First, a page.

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The Daily


Maya Lindsay
Published Date:
Jun 3, 2016

NYSSCPA Members in the News

Gary Carpenter (Syracuse)
More grandparents assisting in college costs
The Bulletin
A college education — even at a highly rated private institution — was once regarded as a relatively affordable route to lifelong prosperity, but in recent years it has become a hobbling financial burden for many families. To avoid a potential reduction in aid, grandparents could postpone sending 529 proceeds until the last two years of college, suggests Gary Carpenter, a Syracuse, New York-based certified public accountant and executive director of the National College Advocacy Group, a nonprofit focused on college financing.

Other Accounting and Finance News Stories

Radical Changes Are on the Way for Investment Banks
Wall Street Journal
For a glimpse of the future of investment banking, just look at the recruiting section of J.P. Morgan Chase & Co.’s website. It lists 123 positions open in sales, trading and research—world-wide—and only 30 in New York City. But there are more than 2,000 postings in technology.

How to prepare for new accounting rules on revenue
The Business Journals
Accounting rules changes have an insidious way of affecting companies far beyond their accounting departments. The new standard for revenue recognition is just the latest example. That’s why company leaders would be wise to start planning now for the new standard that becomes effective for years beginning after Dec. 15, 2017 for public companies and Dec. 15, 2018 for private companies (calendar year 2018 for public companies and calendar year 2019 for private companies).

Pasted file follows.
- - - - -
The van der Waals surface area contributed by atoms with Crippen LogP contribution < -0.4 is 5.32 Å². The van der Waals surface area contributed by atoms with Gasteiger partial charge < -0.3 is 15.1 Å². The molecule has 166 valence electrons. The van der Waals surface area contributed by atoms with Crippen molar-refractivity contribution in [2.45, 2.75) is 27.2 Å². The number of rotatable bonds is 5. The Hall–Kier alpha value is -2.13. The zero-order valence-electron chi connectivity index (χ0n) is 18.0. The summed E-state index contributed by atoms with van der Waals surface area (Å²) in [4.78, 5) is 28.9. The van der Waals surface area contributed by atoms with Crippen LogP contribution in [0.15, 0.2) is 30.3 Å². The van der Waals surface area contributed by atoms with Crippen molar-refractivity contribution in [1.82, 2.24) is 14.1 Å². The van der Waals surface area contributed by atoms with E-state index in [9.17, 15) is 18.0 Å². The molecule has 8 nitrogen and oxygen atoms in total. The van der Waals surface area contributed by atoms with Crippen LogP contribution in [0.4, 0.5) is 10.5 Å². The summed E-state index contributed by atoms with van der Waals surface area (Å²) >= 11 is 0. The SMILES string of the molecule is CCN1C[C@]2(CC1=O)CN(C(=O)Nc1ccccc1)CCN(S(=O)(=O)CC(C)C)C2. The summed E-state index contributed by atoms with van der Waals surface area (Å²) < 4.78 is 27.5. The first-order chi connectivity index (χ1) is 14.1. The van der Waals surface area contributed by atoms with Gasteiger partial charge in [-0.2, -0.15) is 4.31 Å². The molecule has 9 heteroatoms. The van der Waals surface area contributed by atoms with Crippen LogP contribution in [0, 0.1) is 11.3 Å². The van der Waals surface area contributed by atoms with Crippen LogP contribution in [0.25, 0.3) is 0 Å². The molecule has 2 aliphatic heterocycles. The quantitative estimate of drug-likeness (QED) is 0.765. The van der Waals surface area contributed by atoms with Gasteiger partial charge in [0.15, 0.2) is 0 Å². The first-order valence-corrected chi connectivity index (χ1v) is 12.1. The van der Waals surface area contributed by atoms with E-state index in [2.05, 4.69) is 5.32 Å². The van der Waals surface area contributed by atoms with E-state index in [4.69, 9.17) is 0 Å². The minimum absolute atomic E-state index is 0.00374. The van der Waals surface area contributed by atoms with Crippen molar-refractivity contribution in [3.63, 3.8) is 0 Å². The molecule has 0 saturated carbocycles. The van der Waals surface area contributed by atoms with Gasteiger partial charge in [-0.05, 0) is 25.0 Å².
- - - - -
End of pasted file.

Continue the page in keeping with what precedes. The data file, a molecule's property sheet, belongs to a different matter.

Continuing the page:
Big Bank Breakups: Don’t Buy the Hype
Wall Street Journal
Break up the big banks? Don’t count on it. Sure, talk of smashing the biggest U.S. banks into pieces seemingly has an air of inevitability around it. Politicians on both sides of the aisle are anti-big-bank. There is no love lost for them on Main Street.

IRS Regulations Provide Guidance for New Voluntary Certification Program; Application Process for Professional Employer Organizations Opens July 1
The Internal Revenue Service today released temporary and proposed regulations implementing a new voluntary certification program for professional employer organizations (PEOs). The regulations, available today in the Federal Register, carry out legislation enacted in late 2014 requiring the IRS to establish a voluntary certification program for these organizations.

CEO Pay Shrinks 4.6% but Offers Weak Reflection of Performance
Wall Street Journal
Median pay for chief executives of the biggest U.S. companies slipped 4.6% last year, but the link between annual compensation and shareholder returns remained weak. A Wall Street Journal analysis of S&P 500 companies found that none of the year’s 10 highest-paid CEOs ran one of the 10 best-performing companies. Only three of those executives led a company ranked among the top 10% in total shareholder return.

Department of Labor Finalizes New Overtime Regulations: DOL Substantially Raises Salary Thresholds Used in Determining Overtime Exemptions but Does Not Change Regulations Defining Duties Required of Exempt Employees
Sullivan & Cromwell LLP
On May 18, 2016, the Department of Labor released its long-awaited revisions to its overtime regulations.  The final rule, which takes effect on December 1, 2016, was the result of a process that began in March 2014 when President Obama issued a directive to the Secretary of Labor to revise existing overtime regulations, with the express purpose of increasing the number of workers who qualify for overtime payments.

Economic Optimism Rebounds From 3-Year Low
Business executives’ sentiment about the growth prospects for the U.S. economy has rebounded after two relatively gloomy quarters, according to the second-quarter AICPA Economic Outlook Survey. More than one-third (37%) of survey respondents expressed optimism about their organization’s anticipated performance for the coming year, up from a three-year low of 28% last quarter. Also pointing upward were profit and revenue expectations, AICPA said.